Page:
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Smith126

Query about grinding Ganoderma infected Beech.

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Good evening all,

 

I was queried by my client when I went to look at Beech tree with numerous Ganoderma brackets at the base. She was looking to have the tree removed, as she was concerned about the road access under the tree, and neighbouring houses, and she was concerned that the fungus would infect the neighbouring Beech tree, and questioned if you grind out the stump the of the infected tree, would this kill the fungus, and/or at least prevent it spreading to the neighbouring tree?

 

I would be interested in opinion?

 

Many thanks.

Edited by Smith126

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Pretty sure it wouldl make no difference.

 

My understanding is that fungal spores are everywhere all the time, they only grow into fungus when conditions are correct. A tree needs to be in a weakened, compromised condition to become infected.

 

I had a TO insist we grind out the stumps of some large dead TPO's Beech we removed, to prevent Honey Fungus. I thought it was pointless myself, but the client was happy to have them ground, so we did.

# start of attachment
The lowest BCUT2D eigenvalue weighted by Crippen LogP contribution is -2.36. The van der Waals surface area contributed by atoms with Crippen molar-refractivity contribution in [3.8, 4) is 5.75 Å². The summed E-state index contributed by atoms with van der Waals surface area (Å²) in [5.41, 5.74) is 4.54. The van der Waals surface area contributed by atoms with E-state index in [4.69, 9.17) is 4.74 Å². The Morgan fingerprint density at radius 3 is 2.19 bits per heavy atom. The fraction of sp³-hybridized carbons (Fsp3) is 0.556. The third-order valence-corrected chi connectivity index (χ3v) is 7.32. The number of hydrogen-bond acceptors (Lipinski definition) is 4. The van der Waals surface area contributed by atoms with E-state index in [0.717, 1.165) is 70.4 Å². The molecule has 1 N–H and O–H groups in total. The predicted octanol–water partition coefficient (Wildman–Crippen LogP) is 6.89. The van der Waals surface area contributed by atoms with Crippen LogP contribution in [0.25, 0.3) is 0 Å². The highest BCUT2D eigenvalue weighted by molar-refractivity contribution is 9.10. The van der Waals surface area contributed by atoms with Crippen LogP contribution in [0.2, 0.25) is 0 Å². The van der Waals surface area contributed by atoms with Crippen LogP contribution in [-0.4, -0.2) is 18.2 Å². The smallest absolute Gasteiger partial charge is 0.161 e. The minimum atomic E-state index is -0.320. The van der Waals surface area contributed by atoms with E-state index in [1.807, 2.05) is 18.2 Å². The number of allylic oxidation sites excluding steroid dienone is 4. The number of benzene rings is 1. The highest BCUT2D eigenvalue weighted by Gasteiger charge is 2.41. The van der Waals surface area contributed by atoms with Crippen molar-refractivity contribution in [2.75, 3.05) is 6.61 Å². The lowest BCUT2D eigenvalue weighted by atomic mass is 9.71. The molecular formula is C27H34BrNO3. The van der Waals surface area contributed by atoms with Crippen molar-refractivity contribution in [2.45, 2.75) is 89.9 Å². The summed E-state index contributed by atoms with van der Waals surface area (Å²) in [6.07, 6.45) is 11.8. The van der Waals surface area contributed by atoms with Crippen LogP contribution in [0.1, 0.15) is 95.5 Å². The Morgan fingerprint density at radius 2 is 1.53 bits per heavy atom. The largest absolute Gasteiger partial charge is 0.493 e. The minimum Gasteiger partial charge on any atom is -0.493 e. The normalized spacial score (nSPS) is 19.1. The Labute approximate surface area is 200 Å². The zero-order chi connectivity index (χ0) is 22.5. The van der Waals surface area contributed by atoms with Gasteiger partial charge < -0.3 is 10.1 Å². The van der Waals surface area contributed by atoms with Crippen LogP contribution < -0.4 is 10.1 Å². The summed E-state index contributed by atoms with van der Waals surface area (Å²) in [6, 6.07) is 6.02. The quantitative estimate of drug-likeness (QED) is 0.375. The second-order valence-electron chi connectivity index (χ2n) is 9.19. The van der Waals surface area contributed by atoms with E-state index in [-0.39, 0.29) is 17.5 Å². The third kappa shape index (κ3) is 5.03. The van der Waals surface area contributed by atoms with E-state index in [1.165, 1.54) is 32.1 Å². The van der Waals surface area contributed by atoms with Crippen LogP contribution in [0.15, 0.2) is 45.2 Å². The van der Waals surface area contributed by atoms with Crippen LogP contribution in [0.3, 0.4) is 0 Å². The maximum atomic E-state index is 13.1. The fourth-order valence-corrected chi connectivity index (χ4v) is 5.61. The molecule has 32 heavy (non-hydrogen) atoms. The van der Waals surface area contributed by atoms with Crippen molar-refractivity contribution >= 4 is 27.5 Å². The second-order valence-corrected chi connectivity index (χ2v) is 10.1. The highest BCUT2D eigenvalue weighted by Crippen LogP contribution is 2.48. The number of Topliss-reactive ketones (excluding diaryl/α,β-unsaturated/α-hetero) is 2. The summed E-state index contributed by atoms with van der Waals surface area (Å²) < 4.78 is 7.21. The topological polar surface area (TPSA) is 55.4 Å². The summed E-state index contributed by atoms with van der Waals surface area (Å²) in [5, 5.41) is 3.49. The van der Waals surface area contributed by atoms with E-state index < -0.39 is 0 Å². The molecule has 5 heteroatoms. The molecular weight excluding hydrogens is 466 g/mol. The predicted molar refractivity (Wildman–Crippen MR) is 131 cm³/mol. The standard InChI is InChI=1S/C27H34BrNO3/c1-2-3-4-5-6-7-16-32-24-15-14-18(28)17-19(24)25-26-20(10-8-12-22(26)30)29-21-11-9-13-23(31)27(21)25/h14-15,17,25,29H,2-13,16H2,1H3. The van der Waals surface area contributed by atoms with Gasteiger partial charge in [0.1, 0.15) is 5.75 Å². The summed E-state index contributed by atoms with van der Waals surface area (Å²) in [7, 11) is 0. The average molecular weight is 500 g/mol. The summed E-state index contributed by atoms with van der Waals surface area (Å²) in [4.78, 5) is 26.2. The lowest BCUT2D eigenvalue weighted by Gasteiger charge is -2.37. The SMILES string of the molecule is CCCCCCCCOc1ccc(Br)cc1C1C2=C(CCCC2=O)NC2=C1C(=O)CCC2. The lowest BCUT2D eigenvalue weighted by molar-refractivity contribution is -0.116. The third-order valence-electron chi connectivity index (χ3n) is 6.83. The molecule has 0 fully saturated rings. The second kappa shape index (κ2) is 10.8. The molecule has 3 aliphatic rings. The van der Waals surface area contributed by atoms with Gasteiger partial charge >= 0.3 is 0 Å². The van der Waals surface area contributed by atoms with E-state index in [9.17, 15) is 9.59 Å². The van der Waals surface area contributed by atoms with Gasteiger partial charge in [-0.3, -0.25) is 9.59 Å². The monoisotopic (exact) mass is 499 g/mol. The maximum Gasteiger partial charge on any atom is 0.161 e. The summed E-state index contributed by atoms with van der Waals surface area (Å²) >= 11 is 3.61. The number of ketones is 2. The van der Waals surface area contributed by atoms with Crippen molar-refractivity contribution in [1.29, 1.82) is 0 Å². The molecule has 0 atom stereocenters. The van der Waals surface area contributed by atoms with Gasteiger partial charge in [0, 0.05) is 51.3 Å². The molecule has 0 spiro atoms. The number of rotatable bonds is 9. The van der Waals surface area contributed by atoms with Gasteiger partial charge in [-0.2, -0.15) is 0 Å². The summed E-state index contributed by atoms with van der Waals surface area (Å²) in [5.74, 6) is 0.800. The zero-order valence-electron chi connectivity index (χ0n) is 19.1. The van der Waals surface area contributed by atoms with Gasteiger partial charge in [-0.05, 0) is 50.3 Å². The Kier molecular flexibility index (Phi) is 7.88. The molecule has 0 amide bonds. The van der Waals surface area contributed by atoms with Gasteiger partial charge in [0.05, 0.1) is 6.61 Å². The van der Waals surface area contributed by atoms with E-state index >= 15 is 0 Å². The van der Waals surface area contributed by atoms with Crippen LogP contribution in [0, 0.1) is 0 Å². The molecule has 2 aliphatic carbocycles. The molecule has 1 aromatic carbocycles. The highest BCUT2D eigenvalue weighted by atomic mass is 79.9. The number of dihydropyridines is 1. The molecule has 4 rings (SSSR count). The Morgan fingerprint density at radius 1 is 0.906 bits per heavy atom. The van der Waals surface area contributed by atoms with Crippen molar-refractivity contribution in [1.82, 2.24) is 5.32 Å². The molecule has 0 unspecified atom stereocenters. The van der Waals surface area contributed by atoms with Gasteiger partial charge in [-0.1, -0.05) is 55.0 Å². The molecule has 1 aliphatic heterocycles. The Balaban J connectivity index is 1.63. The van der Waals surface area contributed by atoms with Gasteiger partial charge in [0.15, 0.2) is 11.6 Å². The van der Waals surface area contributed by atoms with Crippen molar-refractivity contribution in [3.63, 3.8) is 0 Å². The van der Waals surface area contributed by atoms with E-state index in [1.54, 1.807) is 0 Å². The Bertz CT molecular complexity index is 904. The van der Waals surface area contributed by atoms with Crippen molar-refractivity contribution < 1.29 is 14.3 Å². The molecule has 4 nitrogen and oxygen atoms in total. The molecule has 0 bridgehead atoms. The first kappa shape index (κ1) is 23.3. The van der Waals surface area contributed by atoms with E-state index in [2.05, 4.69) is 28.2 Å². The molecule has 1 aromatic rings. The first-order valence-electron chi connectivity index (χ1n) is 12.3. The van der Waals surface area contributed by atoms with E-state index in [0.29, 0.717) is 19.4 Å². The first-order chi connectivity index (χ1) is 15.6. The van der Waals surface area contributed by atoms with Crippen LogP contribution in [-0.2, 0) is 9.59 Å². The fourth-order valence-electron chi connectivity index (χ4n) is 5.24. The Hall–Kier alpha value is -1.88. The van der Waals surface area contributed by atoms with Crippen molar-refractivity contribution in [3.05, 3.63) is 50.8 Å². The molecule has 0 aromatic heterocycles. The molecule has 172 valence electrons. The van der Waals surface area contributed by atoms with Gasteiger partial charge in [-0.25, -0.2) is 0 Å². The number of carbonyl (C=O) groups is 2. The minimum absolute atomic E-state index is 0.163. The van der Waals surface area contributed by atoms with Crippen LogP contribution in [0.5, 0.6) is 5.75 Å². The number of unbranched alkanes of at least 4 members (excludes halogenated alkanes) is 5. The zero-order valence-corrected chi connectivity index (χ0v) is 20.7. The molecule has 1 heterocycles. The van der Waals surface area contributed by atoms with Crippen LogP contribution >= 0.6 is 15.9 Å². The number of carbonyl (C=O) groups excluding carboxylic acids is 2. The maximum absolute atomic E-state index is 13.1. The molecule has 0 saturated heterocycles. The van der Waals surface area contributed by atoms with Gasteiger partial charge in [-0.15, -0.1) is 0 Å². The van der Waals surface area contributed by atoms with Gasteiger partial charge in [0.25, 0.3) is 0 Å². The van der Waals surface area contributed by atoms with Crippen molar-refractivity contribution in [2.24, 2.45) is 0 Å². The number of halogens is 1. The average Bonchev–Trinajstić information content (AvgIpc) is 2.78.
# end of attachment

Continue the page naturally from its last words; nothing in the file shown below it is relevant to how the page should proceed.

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I agree with Skyhuck, Infection is mostly about colonisation strategy and  presence of fungal spore.

 

The species within the Ganoderma complex (australe, applanatum, resinaceum, pfeifferi, lucidum, carnosum) are predominantly heart rot strategists. The spore  enter the host wood volume via buttress, trunk or major scaffold branch wounds caused by impact or prunning.

 

If the fruitbodies are gone via removal (or dead) and the neighbours tree is wound free and healthy then their tree won't get infected by your clients.

 

However, spore travels great distance on the wind so there is no guarantee that the neighbours tree (if in a wounded state) won't get infected by casual inoculation from other trees in the area.

 

 

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The fungus may also preferentially utilise the stump over the healtht rree which is much harder to decay. Also, there's the biodiversity aspect to consider. Fungi, even tree decay fungus, are hugely important.

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